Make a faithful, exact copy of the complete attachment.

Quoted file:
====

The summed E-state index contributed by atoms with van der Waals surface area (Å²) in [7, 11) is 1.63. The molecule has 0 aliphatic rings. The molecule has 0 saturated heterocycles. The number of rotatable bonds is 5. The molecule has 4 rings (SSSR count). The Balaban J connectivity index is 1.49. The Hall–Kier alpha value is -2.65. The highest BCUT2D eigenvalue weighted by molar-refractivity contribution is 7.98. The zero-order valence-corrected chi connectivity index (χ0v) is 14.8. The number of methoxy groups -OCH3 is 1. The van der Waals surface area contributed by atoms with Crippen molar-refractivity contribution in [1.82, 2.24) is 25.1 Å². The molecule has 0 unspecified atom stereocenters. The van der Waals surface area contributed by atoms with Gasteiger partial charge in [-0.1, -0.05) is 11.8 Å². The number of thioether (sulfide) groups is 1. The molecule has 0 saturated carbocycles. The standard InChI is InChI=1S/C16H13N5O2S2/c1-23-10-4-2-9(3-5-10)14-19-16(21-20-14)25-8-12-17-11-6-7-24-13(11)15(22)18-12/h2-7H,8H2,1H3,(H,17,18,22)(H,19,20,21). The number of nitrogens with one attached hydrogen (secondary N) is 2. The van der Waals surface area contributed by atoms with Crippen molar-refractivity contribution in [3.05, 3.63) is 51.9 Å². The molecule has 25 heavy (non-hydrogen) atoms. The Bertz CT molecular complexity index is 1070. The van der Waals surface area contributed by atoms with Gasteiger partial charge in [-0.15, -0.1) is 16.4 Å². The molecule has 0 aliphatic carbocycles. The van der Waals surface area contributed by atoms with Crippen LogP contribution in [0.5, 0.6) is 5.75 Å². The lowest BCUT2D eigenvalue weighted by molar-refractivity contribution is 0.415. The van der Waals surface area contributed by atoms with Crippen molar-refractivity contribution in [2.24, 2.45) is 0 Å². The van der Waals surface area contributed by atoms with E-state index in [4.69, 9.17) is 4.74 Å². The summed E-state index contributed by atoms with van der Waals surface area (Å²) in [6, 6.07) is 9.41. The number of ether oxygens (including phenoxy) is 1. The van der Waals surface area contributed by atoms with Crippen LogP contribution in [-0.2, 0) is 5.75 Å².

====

The summed E-state index contributed by atoms with van der Waals surface area (Å²) in [7, 11) is 1.63. The molecule has 0 aliphatic rings. The molecule has 0 saturated heterocycles. The number of rotatable bonds is 5. The molecule has 4 rings (SSSR count). The Balaban J connectivity index is 1.49. The Hall–Kier alpha value is -2.65. The highest BCUT2D eigenvalue weighted by molar-refractivity contribution is 7.98. The zero-order valence-corrected chi connectivity index (χ0v) is 14.8. The number of methoxy groups -OCH3 is 1. The van der Waals surface area contributed by atoms with Crippen molar-refractivity contribution in [1.82, 2.24) is 25.1 Å². The molecule has 0 unspecified atom stereocenters. The van der Waals surface area contributed by atoms with Gasteiger partial charge in [-0.1, -0.05) is 11.8 Å². The number of thioether (sulfide) groups is 1. The molecule has 0 saturated carbocycles. The standard InChI is InChI=1S/C16H13N5O2S2/c1-23-10-4-2-9(3-5-10)14-19-16(21-20-14)25-8-12-17-11-6-7-24-13(11)15(22)18-12/h2-7H,8H2,1H3,(H,17,18,22)(H,19,20,21). The number of nitrogens with one attached hydrogen (secondary N) is 2. The van der Waals surface area contributed by atoms with Crippen molar-refractivity contribution in [3.05, 3.63) is 51.9 Å². The molecule has 25 heavy (non-hydrogen) atoms. The Bertz CT molecular complexity index is 1070. The van der Waals surface area contributed by atoms with Gasteiger partial charge in [-0.15, -0.1) is 16.4 Å². The molecule has 0 aliphatic carbocycles. The van der Waals surface area contributed by atoms with Crippen LogP contribution in [0.5, 0.6) is 5.75 Å². The lowest BCUT2D eigenvalue weighted by molar-refractivity contribution is 0.415. The van der Waals surface area contributed by atoms with Crippen molar-refractivity contribution in [2.24, 2.45) is 0 Å². The van der Waals surface area contributed by atoms with E-state index in [4.69, 9.17) is 4.74 Å². The summed E-state index contributed by atoms with van der Waals surface area (Å²) in [6, 6.07) is 9.41. The number of ether oxygens (including phenoxy) is 1. The van der Waals surface area contributed by atoms with Crippen LogP contribution in [-0.2, 0) is 5.75 Å².